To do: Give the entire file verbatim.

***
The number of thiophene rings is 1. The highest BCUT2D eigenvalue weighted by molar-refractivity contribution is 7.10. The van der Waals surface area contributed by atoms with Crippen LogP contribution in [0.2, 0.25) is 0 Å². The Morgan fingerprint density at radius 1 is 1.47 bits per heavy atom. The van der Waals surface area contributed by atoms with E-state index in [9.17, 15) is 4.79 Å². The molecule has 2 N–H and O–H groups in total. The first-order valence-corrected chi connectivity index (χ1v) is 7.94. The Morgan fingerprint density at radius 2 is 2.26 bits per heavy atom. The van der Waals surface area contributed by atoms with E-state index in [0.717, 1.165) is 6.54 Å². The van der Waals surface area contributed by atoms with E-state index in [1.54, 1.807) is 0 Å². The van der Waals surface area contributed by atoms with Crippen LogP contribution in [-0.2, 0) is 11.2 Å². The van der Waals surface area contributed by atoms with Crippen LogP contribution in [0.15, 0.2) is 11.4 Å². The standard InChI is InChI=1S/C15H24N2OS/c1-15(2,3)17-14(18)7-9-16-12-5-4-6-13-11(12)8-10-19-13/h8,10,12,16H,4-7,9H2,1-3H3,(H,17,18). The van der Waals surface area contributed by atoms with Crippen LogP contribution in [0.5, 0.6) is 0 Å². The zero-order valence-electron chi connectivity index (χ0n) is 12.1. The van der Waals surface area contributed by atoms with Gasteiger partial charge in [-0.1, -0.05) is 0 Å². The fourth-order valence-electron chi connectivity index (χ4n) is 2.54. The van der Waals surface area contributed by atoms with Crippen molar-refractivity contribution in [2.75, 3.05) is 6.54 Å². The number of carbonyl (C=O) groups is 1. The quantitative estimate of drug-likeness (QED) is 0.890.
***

The number of thiophene rings is 1. The highest BCUT2D eigenvalue weighted by molar-refractivity contribution is 7.10. The van der Waals surface area contributed by atoms with Crippen LogP contribution in [0.2, 0.25) is 0 Å². The Morgan fingerprint density at radius 1 is 1.47 bits per heavy atom. The van der Waals surface area contributed by atoms with E-state index in [9.17, 15) is 4.79 Å². The molecule has 2 N–H and O–H groups in total. The first-order valence-corrected chi connectivity index (χ1v) is 7.94. The Morgan fingerprint density at radius 2 is 2.26 bits per heavy atom. The van der Waals surface area contributed by atoms with E-state index in [0.717, 1.165) is 6.54 Å². The van der Waals surface area contributed by atoms with E-state index in [1.54, 1.807) is 0 Å². The van der Waals surface area contributed by atoms with Crippen LogP contribution in [-0.2, 0) is 11.2 Å². The van der Waals surface area contributed by atoms with Crippen LogP contribution in [0.15, 0.2) is 11.4 Å². The standard InChI is InChI=1S/C15H24N2OS/c1-15(2,3)17-14(18)7-9-16-12-5-4-6-13-11(12)8-10-19-13/h8,10,12,16H,4-7,9H2,1-3H3,(H,17,18). The van der Waals surface area contributed by atoms with Crippen LogP contribution in [0.5, 0.6) is 0 Å². The zero-order valence-electron chi connectivity index (χ0n) is 12.1. The van der Waals surface area contributed by atoms with Gasteiger partial charge in [-0.1, -0.05) is 0 Å². The fourth-order valence-electron chi connectivity index (χ4n) is 2.54. The van der Waals surface area contributed by atoms with Crippen molar-refractivity contribution in [2.75, 3.05) is 6.54 Å². The number of carbonyl (C=O) groups is 1. The quantitative estimate of drug-likeness (QED) is 0.890.